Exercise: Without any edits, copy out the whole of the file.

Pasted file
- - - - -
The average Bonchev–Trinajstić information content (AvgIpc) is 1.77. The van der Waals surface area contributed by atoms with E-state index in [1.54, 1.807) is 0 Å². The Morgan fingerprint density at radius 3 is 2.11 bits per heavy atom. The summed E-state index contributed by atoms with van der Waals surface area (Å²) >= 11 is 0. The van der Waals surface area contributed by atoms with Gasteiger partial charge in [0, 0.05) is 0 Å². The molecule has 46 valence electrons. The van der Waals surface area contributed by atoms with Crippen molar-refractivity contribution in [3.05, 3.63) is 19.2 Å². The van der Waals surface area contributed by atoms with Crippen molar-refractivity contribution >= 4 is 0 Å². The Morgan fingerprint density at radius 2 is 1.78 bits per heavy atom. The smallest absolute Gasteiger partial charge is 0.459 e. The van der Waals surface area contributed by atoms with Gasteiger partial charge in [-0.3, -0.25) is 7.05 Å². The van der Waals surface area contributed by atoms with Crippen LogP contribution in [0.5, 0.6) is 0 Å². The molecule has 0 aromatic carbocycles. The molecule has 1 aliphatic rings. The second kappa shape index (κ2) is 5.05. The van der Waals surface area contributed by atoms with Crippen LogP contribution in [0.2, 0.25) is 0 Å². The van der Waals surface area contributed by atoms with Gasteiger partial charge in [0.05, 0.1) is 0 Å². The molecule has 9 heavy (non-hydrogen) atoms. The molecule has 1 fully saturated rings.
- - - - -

The average Bonchev–Trinajstić information content (AvgIpc) is 1.77. The van der Waals surface area contributed by atoms with E-state index in [1.54, 1.807) is 0 Å². The Morgan fingerprint density at radius 3 is 2.11 bits per heavy atom. The summed E-state index contributed by atoms with van der Waals surface area (Å²) >= 11 is 0. The van der Waals surface area contributed by atoms with Gasteiger partial charge in [0, 0.05) is 0 Å². The molecule has 46 valence electrons. The van der Waals surface area contributed by atoms with Crippen molar-refractivity contribution in [3.05, 3.63) is 19.2 Å². The van der Waals surface area contributed by atoms with Crippen molar-refractivity contribution >= 4 is 0 Å². The Morgan fingerprint density at radius 2 is 1.78 bits per heavy atom. The smallest absolute Gasteiger partial charge is 0.459 e. The van der Waals surface area contributed by atoms with Gasteiger partial charge in [-0.3, -0.25) is 7.05 Å². The van der Waals surface area contributed by atoms with Crippen LogP contribution in [0.5, 0.6) is 0 Å². The molecule has 0 aromatic carbocycles. The molecule has 1 aliphatic rings. The second kappa shape index (κ2) is 5.05. The van der Waals surface area contributed by atoms with Crippen LogP contribution in [0.2, 0.25) is 0 Å². The van der Waals surface area contributed by atoms with Gasteiger partial charge in [0.05, 0.1) is 0 Å². The molecule has 9 heavy (non-hydrogen) atoms. The molecule has 1 fully saturated rings.